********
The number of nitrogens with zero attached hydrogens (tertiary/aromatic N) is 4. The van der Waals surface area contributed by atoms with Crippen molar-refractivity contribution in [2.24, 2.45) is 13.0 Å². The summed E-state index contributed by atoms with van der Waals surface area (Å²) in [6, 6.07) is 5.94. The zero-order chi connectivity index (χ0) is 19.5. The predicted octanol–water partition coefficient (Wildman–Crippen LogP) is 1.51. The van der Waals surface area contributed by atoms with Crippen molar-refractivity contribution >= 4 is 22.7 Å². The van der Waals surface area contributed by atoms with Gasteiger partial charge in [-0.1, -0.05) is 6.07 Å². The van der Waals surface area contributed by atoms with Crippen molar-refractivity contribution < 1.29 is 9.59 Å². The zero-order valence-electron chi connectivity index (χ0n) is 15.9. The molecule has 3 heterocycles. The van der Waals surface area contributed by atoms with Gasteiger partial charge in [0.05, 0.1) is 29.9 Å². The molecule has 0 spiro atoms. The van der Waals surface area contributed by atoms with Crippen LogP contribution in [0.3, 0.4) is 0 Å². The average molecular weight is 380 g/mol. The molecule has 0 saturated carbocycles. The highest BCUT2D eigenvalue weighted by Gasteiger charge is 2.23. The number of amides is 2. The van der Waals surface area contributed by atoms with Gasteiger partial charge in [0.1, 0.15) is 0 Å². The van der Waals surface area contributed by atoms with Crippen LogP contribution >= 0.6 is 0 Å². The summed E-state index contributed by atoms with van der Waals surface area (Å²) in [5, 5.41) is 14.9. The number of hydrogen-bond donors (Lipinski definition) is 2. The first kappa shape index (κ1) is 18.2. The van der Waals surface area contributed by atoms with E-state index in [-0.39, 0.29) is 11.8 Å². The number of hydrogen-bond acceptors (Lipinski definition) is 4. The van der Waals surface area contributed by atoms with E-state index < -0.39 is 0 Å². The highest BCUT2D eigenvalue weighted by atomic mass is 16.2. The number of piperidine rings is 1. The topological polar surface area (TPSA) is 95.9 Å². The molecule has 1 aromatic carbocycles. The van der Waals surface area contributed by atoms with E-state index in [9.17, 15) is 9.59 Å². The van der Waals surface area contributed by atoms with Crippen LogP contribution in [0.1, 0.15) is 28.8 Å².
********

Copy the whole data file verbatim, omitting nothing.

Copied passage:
The number of nitrogens with zero attached hydrogens (tertiary/aromatic N) is 4. The van der Waals surface area contributed by atoms with Crippen molar-refractivity contribution in [2.24, 2.45) is 13.0 Å². The summed E-state index contributed by atoms with van der Waals surface area (Å²) in [6, 6.07) is 5.94. The zero-order chi connectivity index (χ0) is 19.5. The predicted octanol–water partition coefficient (Wildman–Crippen LogP) is 1.51. The van der Waals surface area contributed by atoms with Crippen molar-refractivity contribution >= 4 is 22.7 Å². The van der Waals surface area contributed by atoms with Gasteiger partial charge in [-0.1, -0.05) is 6.07 Å². The van der Waals surface area contributed by atoms with Crippen molar-refractivity contribution < 1.29 is 9.59 Å². The zero-order valence-electron chi connectivity index (χ0n) is 15.9. The molecule has 3 heterocycles. The van der Waals surface area contributed by atoms with Gasteiger partial charge in [0.05, 0.1) is 29.9 Å². The molecule has 0 spiro atoms. The van der Waals surface area contributed by atoms with Crippen LogP contribution in [0.3, 0.4) is 0 Å². The average molecular weight is 380 g/mol. The molecule has 0 saturated carbocycles. The highest BCUT2D eigenvalue weighted by Gasteiger charge is 2.23. The number of amides is 2. The van der Waals surface area contributed by atoms with Gasteiger partial charge in [0.1, 0.15) is 0 Å². The van der Waals surface area contributed by atoms with Crippen LogP contribution >= 0.6 is 0 Å². The summed E-state index contributed by atoms with van der Waals surface area (Å²) in [5, 5.41) is 14.9. The number of hydrogen-bond donors (Lipinski definition) is 2. The first kappa shape index (κ1) is 18.2. The van der Waals surface area contributed by atoms with E-state index in [-0.39, 0.29) is 11.8 Å². The number of hydrogen-bond acceptors (Lipinski definition) is 4. The van der Waals surface area contributed by atoms with E-state index < -0.39 is 0 Å². The highest BCUT2D eigenvalue weighted by atomic mass is 16.2. The number of piperidine rings is 1. The topological polar surface area (TPSA) is 95.9 Å². The molecule has 1 aromatic carbocycles. The van der Waals surface area contributed by atoms with E-state index in [9.17, 15) is 9.59 Å². The van der Waals surface area contributed by atoms with Crippen LogP contribution in [0.1, 0.15) is 28.8 Å².